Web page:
- Dubious Defense in Dallas. In weird, horrible, and transparently racist news, a white Dallas police officer walked into a neighbor’s house and shot him this week, apparently with absolutely no provocation whatsoever. (Guess what race he was, go ahead, I’ll wait.) The police officer says that she thought she was in her own house, but this story makes absolutely no sense — she had enough time to ‘issue orders,’ but not enough time to notice all the furniture was different? Also, his apartment was on a different floor and had a bright orange doormat that her own apartment lacked. Then local police claimed that they found marijuana in the victim’s home — which apparently we’re supposed to think means extrajudicial shootings are okay? — and waited several days to arrest the officer. Incredibly, despite the undisputed account that she shot an unarmed guy in his home, who wasn’t even the first man of color she’s shot in the past fifteen months, the police officer is currently out on a $300,000 bail while she awaits a manslaughter trial. And as a person who worked for the public defender’s office for years, there is literally no part of that last sentence that does not disturb me.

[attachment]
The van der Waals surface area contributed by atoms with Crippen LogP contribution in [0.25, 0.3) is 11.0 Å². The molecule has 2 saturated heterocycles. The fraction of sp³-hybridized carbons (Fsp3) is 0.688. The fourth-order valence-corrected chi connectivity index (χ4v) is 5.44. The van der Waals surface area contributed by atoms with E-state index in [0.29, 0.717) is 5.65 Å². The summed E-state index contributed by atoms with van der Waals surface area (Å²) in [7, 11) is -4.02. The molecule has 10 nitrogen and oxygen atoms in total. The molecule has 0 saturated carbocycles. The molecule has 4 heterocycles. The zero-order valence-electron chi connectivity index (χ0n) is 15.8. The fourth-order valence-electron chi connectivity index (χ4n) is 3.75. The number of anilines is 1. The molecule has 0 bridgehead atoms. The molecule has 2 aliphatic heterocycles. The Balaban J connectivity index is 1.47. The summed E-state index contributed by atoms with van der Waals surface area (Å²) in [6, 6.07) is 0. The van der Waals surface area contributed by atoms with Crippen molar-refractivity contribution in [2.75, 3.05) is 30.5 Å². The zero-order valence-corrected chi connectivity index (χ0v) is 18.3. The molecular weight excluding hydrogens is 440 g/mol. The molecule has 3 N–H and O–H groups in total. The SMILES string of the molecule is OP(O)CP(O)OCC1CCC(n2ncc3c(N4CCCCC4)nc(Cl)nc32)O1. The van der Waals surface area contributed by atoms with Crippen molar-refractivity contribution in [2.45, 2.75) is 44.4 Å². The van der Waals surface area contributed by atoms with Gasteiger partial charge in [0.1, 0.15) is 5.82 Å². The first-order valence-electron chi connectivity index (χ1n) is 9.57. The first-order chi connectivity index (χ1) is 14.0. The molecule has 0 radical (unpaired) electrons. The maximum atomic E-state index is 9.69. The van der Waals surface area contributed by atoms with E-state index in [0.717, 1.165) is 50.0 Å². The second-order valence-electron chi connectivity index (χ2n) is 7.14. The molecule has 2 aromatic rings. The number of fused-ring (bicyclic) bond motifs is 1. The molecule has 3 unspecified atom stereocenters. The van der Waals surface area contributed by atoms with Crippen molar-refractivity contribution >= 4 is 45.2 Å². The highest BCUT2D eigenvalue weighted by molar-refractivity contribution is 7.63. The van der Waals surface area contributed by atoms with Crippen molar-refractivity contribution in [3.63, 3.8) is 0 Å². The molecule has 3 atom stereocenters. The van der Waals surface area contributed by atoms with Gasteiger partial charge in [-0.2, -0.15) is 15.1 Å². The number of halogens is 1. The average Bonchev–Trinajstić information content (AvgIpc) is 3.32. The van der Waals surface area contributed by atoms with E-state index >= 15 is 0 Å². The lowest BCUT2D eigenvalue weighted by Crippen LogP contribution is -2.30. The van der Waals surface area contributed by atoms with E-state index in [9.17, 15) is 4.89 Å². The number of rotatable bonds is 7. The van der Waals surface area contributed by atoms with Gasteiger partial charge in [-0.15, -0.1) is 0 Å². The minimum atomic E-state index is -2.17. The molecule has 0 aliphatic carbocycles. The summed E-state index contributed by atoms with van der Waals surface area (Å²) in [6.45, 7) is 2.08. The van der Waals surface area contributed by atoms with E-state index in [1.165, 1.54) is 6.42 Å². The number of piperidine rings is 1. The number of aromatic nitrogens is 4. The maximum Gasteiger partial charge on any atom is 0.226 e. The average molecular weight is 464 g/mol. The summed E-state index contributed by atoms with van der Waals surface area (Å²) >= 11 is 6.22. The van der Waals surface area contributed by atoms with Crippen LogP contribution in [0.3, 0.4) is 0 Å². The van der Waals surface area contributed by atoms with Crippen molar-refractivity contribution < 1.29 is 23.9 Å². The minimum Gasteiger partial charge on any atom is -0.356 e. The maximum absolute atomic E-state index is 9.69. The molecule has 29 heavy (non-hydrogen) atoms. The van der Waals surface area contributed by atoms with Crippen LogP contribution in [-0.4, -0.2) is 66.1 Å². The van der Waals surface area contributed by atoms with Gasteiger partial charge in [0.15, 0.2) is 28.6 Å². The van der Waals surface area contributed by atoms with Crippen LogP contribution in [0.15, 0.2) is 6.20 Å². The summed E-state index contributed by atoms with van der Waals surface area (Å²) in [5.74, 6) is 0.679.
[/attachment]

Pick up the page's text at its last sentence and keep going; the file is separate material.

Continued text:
- Immigration Updates. Immigration news continues to be bizarre and deeply horrifying. As I noted above, Trump apparently took $10M from FEMA and diverted it to ICE in the past year, along with $200M from various other places in the Department of Homeland Security. And this news contextualizes another weird story from this week, which is that we’ve gone from threatening to make Mexico pay for a border wall to offering to pay Mexico $20M to deport people before they reach the U.S. (Kind of makes you understand why Trump wanted to print more money in the basement, doesn’t it?) And the administration also announced that they’re cutting the number of permitted refugees down to 30,000 total for FY19, which is down 15,000 from the previous year and literally a third of the cap two years ago. Meanwhile, our illustrious Attorney General went on the record as describing the zero tolerance policy as “perfectly legitimate, moral and legal” and (incorrectly) attributed high asylum rates to Obama-era ‘incentives’ instead of, y’know, massive destabilization in the Northern Triangle making life there incredibly violent and dangerous. And while all this is going on, the number of migrant kids in shelters has reached its highest rate literally ever, because changes in sponsorship policy made it dangerous for undocumented family members to take them in. And just to cap things off, a Custom and Border Patrol agent went on a two-week killing spree, straight-up murdering four women and kidnapping a fifth who managed to get away. Disturbingly, this isn’t even the first instance this year of an off-duty CBP officer committing multiple homicides in his spare time. Gosh, it’s like this kind of position attracts violent people or something.